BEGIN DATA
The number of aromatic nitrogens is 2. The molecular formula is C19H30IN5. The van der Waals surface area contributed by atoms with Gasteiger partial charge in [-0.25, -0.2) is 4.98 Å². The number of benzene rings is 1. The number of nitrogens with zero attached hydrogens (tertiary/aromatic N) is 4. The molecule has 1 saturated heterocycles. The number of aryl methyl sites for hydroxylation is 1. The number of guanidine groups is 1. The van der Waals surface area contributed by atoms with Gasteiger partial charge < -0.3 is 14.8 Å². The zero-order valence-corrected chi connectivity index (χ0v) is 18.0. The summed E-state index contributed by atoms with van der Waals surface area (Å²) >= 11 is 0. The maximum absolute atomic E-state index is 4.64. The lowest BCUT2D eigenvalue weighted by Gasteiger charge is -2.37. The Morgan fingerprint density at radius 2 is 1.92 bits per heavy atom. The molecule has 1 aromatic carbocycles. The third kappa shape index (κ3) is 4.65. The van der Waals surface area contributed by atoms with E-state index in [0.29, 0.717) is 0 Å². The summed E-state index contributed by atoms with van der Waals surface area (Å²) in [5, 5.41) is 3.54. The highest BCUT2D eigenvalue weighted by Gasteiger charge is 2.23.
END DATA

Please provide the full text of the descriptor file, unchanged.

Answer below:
The number of aromatic nitrogens is 2. The molecular formula is C19H30IN5. The van der Waals surface area contributed by atoms with Gasteiger partial charge in [-0.25, -0.2) is 4.98 Å². The number of benzene rings is 1. The number of nitrogens with zero attached hydrogens (tertiary/aromatic N) is 4. The molecule has 1 saturated heterocycles. The number of aryl methyl sites for hydroxylation is 1. The number of guanidine groups is 1. The van der Waals surface area contributed by atoms with Gasteiger partial charge < -0.3 is 14.8 Å². The zero-order valence-corrected chi connectivity index (χ0v) is 18.0. The summed E-state index contributed by atoms with van der Waals surface area (Å²) >= 11 is 0. The maximum absolute atomic E-state index is 4.64. The lowest BCUT2D eigenvalue weighted by Gasteiger charge is -2.37. The Morgan fingerprint density at radius 2 is 1.92 bits per heavy atom. The molecule has 1 aromatic carbocycles. The third kappa shape index (κ3) is 4.65. The van der Waals surface area contributed by atoms with E-state index in [0.29, 0.717) is 0 Å². The summed E-state index contributed by atoms with van der Waals surface area (Å²) in [5, 5.41) is 3.54. The highest BCUT2D eigenvalue weighted by Gasteiger charge is 2.23.